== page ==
We Steal Secrets offers a fascinating look at the players in the history-changing WikiLeaks saga. But as director Alex Gibney reveals, the story behind the documentary is almost as fascinating as the film itself.
When Oscar-winning documentary-maker Alex Gibney approached Julian Assange to make a film chronicling his life, he should have been just the man the WikiLeaks founder would hope for. After all, Gibney has carved out a well-earned reputation for exposing the corruption of power, the very purpose for which Assange created WikiLeaks. Instead, Assange turned him down, and the film went ahead without the cooperation of one of its key characters.
It wasn’t for the lack of trying on Gibney’s part. He met Assange several times at London’s Frontline Club and at the Norfolk manor Assange resided in while under house arrest. He even attended Assange’s 40th birthday party. But this was no longer the Assange who set up his authority-challenging website in earnest, Gibney tells me. This was Assange the “international celebrity”, with his entourage of “criminal lawyers, entertainment lawyers, agents”.
Rather than a documentary detailing how he became possibly the most recognisable activist on the planet, Assange had other ideas. “He was interested in using it as part of his propaganda agenda, to the extent that he could convey his message and be a sort of puppetmaster, which I think he sees himself as,” Gibney explains. “I tried to convince him and he said he wanted a lot of money or for me to spy on other interviewees for him, which I found odd for somebody who is so interested in source protection.”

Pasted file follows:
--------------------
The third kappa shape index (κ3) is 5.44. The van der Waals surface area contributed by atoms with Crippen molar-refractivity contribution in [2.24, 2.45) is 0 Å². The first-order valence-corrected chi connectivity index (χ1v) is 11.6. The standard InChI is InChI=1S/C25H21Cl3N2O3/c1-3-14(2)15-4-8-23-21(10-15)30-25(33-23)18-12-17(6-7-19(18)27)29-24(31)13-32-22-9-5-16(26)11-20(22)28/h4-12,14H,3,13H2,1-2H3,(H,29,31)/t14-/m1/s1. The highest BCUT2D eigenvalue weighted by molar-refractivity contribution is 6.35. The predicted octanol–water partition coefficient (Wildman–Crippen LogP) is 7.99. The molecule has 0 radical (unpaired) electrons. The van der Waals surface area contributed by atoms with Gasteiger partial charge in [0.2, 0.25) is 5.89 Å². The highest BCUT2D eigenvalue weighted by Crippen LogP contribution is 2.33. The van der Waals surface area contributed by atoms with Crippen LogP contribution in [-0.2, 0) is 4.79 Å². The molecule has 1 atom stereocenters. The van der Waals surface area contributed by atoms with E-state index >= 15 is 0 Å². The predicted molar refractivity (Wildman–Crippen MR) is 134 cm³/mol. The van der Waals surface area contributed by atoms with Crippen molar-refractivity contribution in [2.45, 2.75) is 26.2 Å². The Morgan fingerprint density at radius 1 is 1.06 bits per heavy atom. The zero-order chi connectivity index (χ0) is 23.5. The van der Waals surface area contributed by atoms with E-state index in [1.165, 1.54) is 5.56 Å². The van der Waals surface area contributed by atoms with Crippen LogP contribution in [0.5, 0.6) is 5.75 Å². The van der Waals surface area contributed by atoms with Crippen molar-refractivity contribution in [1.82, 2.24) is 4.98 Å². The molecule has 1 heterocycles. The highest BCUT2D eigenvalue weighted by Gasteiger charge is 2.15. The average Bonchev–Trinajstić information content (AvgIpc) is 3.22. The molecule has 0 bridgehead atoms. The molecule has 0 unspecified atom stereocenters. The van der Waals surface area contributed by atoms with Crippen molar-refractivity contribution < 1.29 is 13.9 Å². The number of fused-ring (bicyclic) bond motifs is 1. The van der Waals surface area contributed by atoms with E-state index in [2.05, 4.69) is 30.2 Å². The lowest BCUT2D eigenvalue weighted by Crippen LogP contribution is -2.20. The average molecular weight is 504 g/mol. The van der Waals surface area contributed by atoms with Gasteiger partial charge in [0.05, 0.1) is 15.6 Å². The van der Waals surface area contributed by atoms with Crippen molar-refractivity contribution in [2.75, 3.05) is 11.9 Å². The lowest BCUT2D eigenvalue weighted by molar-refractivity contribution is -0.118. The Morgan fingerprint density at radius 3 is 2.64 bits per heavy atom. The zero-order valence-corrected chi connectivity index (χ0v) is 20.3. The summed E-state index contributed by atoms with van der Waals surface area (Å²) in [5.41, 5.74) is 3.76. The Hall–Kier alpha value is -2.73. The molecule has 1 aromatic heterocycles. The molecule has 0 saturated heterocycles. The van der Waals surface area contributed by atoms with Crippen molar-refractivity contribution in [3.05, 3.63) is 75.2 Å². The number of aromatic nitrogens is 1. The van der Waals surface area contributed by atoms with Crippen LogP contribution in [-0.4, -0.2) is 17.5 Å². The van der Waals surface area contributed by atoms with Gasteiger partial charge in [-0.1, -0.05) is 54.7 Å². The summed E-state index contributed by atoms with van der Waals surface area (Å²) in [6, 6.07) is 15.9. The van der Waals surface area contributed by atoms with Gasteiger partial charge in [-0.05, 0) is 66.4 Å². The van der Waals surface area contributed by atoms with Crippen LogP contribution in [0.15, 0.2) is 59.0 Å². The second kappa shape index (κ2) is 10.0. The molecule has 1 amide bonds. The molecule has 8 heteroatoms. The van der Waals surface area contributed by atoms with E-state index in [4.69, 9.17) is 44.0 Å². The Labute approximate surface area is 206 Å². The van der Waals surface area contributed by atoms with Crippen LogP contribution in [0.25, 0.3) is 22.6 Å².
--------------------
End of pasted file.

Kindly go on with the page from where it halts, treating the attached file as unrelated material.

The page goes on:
Undeterred, Gibney pressed ahead with We Steal Secrets: The Story of WikiLeaks, weaving Assange’s story together with that of Bradley Manning, the US soldier alleged to have supplied WikiLeaks with hundreds of thousands of classified documents. Footage of Assange as a youthful ‘hacktivist’ and the early days of WikiLeaks reveals a man driven by moral impulse, but as the film goes on he begins to look increasingly egotistical and paranoid. “He’s got a lot of facets, and part of him is an amazing and very powerful person,” Gibney admits. “But his desperate need to place himself at the centre of the story, instead of acting as a publisher where the news itself is the story, became his problem.”
A backlash swiftly followed. Of the 18 user reviews on the Internet Movie Database, eight give the film one star or less, accusing it attempting to discredit Assange. Writing in the New Statesman, journalist John Pilger did the same, while former New York Times reporter Chris Hedges all but accused Gibney of being a stooge of the state. Assange himself even released an annotated transcript of the film, which Gibney says probably came from an audio recording, as it missed a quarter of the dialogue (Manning’s words are taken from his online chats and not spoken).